Triad Pride co-chairs Joshua McCoy (left) and Richard Gray (right) with Alternative Resources of the Triad president Paul Marshall. Photo Credit: Matt Comer
Triad Pride co-chairs Joshua McCoy (left) and Richard Gray (right) with Alternative Resources of the Triad president Paul Marshall. Photo Credit: Matt Comer

GREENSBORO — Community members from across the Triad — and some as far away as Fayetteville — convened in Downtown Greensboro’s Festival Park for a day of entertainment, networking, community building and fun at the third annual Triad Pride Festival.

Organized by the more than 20-year-old Alternative Resources of the Triad, the festival was the culmination of almost a week’s worth of events designed to foster community, build awareness and provide social outlets for the Triad area’s LGBT communities.

Organizers estimated that 1,000 or more people attended the event throughout the day. Dozens of vendors including non-profit organizations, businesses and media packed the small park as festvial-goers listened to singers, watched drag performances and heard activists speak on important pieces of legislation.

Photo Credit: Matt Comer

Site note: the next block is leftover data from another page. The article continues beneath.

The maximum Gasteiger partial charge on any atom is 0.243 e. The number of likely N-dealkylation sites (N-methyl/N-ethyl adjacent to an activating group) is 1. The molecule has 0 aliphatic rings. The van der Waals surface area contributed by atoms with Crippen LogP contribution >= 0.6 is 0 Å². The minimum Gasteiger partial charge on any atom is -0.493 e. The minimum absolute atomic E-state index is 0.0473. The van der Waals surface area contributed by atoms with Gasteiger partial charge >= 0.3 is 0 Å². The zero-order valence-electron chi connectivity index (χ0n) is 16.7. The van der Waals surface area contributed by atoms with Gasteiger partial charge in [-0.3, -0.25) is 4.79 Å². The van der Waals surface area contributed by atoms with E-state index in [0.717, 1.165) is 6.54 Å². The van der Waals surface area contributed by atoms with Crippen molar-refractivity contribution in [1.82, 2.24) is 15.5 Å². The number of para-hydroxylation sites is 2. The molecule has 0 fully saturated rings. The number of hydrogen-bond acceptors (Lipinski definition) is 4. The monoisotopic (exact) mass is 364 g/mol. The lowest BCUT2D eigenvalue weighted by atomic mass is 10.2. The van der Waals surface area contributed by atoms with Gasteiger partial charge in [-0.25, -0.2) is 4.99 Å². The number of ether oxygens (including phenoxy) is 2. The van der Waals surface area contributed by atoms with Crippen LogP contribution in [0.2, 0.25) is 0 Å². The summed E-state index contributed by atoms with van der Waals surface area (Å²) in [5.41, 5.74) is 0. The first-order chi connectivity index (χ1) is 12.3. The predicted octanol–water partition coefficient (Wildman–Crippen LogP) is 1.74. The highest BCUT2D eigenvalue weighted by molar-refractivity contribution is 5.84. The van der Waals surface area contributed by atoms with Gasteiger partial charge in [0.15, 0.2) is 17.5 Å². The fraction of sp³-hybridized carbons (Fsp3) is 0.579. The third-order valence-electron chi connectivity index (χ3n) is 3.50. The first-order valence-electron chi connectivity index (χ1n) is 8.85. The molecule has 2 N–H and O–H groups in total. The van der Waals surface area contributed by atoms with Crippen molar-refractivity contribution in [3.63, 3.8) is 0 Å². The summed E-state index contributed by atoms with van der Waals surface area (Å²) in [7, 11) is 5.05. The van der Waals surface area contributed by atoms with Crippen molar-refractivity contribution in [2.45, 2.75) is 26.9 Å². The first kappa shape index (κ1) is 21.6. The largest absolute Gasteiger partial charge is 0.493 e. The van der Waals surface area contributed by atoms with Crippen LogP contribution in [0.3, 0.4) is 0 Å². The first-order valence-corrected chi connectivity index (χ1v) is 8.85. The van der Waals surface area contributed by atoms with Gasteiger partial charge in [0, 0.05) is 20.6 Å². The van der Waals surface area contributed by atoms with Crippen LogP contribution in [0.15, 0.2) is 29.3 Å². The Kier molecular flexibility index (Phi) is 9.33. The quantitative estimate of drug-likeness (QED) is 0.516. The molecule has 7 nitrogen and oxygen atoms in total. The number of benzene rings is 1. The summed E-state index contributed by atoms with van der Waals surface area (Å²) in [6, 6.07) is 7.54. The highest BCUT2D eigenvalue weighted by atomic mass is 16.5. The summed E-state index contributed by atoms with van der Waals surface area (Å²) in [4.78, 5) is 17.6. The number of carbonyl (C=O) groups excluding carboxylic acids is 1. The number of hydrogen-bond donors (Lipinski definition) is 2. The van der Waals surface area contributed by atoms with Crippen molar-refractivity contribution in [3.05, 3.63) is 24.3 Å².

Photo Credit: Matt Comer

Equality North Carolina, the statewide LGBT advocacy organization, was at the festival collecting signatures for a postcard campaign to state legislators. The group is pushing hard to pass comprehensive sexuality health education and fully-inclusive anti-bullying policies for the state’s public, K-12 schools.

Other non-profits present included the Guilford Green Foundation, PFLAG Greensboro, several churches and the Leathermen’s Club.

Greensboro Mayor Yvonne Johnson was one of several speakers, including Addison Ore of Triad Health Project, Triad Pride co-chairs Richard Gray and Joshua McCoy, Alternative Resources of the Triad president Paul Marshall and transgender community activist Janice Covington.

Event sponsors included Warehouse 29, YES! Weekly, American Express, The Q, the Guilford Green Foundation and PFLAG.

See more Triad Pride photos

Matt Comer

Matt Comer previously served as editor from October 2007 through August 2015 and as a staff writer afterward in 2016.

One reply on “Triad Pride attracts 1,000”

  1. I see that you mentioned that there were several churches but left out that there was also an atheist booth. The event was poorly advertised and almost no one knew it was happening (i only knew because i searched at length last year for lgbt events in greensboro and then told everyone i knew).

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